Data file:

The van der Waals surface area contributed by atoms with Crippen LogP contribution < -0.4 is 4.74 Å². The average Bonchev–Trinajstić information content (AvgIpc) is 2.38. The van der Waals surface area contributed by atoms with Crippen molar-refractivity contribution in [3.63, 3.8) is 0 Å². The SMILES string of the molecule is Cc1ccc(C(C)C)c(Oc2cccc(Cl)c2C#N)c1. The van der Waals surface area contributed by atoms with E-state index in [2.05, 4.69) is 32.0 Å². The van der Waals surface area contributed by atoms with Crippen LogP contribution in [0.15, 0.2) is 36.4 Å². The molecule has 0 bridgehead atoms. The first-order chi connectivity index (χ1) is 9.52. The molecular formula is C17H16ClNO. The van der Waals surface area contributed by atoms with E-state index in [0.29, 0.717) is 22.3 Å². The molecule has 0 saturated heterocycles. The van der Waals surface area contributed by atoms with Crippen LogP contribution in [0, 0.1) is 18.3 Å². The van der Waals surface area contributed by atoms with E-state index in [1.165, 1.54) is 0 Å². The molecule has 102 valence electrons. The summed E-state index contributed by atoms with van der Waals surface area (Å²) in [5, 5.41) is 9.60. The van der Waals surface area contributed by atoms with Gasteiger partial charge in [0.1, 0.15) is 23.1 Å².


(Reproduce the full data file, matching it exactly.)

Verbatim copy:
The van der Waals surface area contributed by atoms with Crippen LogP contribution < -0.4 is 4.74 Å². The average Bonchev–Trinajstić information content (AvgIpc) is 2.38. The van der Waals surface area contributed by atoms with Crippen molar-refractivity contribution in [3.63, 3.8) is 0 Å². The SMILES string of the molecule is Cc1ccc(C(C)C)c(Oc2cccc(Cl)c2C#N)c1. The van der Waals surface area contributed by atoms with E-state index in [2.05, 4.69) is 32.0 Å². The van der Waals surface area contributed by atoms with Crippen LogP contribution in [0.15, 0.2) is 36.4 Å². The molecule has 0 bridgehead atoms. The first-order chi connectivity index (χ1) is 9.52. The molecular formula is C17H16ClNO. The van der Waals surface area contributed by atoms with E-state index in [0.29, 0.717) is 22.3 Å². The molecule has 0 saturated heterocycles. The van der Waals surface area contributed by atoms with Crippen LogP contribution in [0, 0.1) is 18.3 Å². The van der Waals surface area contributed by atoms with E-state index in [1.165, 1.54) is 0 Å². The molecule has 102 valence electrons. The summed E-state index contributed by atoms with van der Waals surface area (Å²) in [5, 5.41) is 9.60. The van der Waals surface area contributed by atoms with Gasteiger partial charge in [0.1, 0.15) is 23.1 Å².